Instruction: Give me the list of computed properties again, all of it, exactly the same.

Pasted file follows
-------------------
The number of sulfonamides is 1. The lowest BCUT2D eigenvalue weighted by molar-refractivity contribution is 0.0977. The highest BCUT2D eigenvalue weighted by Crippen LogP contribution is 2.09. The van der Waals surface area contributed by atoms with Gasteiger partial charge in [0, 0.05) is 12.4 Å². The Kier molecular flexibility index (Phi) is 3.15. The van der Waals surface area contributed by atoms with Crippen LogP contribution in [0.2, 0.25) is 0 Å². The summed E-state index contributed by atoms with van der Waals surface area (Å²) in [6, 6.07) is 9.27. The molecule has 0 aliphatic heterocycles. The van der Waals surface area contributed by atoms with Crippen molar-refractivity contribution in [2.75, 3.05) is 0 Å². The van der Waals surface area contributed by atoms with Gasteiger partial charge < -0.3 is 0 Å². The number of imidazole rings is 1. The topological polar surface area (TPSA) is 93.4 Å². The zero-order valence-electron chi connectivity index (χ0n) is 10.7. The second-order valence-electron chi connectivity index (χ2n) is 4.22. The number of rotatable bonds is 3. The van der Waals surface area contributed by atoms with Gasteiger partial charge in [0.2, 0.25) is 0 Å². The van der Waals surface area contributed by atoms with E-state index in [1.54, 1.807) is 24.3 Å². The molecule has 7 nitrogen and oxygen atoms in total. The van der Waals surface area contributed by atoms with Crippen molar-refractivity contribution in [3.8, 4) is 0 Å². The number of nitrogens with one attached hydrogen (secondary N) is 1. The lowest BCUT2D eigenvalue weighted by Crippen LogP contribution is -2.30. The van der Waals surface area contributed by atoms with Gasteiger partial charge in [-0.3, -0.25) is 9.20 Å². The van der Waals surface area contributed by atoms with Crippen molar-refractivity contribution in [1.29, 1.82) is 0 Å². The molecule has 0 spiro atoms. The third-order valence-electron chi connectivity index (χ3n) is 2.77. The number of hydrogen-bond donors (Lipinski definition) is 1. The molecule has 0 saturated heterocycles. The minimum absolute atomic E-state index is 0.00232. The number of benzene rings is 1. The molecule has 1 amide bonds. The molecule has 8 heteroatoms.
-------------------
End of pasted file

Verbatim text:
The number of sulfonamides is 1. The lowest BCUT2D eigenvalue weighted by molar-refractivity contribution is 0.0977. The highest BCUT2D eigenvalue weighted by Crippen LogP contribution is 2.09. The van der Waals surface area contributed by atoms with Gasteiger partial charge in [0, 0.05) is 12.4 Å². The Kier molecular flexibility index (Phi) is 3.15. The van der Waals surface area contributed by atoms with Crippen LogP contribution in [0.2, 0.25) is 0 Å². The summed E-state index contributed by atoms with van der Waals surface area (Å²) in [6, 6.07) is 9.27. The molecule has 0 aliphatic heterocycles. The van der Waals surface area contributed by atoms with Crippen molar-refractivity contribution in [2.75, 3.05) is 0 Å². The van der Waals surface area contributed by atoms with Gasteiger partial charge < -0.3 is 0 Å². The number of imidazole rings is 1. The topological polar surface area (TPSA) is 93.4 Å². The zero-order valence-electron chi connectivity index (χ0n) is 10.7. The second-order valence-electron chi connectivity index (χ2n) is 4.22. The number of rotatable bonds is 3. The van der Waals surface area contributed by atoms with Gasteiger partial charge in [0.2, 0.25) is 0 Å². The van der Waals surface area contributed by atoms with E-state index in [1.54, 1.807) is 24.3 Å². The molecule has 7 nitrogen and oxygen atoms in total. The van der Waals surface area contributed by atoms with Crippen molar-refractivity contribution in [3.8, 4) is 0 Å². The number of nitrogens with one attached hydrogen (secondary N) is 1. The lowest BCUT2D eigenvalue weighted by Crippen LogP contribution is -2.30. The van der Waals surface area contributed by atoms with Gasteiger partial charge in [-0.3, -0.25) is 9.20 Å². The van der Waals surface area contributed by atoms with Crippen molar-refractivity contribution in [1.29, 1.82) is 0 Å². The molecule has 0 spiro atoms. The third-order valence-electron chi connectivity index (χ3n) is 2.77. The number of hydrogen-bond donors (Lipinski definition) is 1. The molecule has 0 saturated heterocycles. The minimum absolute atomic E-state index is 0.00232. The number of benzene rings is 1. The molecule has 1 amide bonds. The molecule has 8 heteroatoms.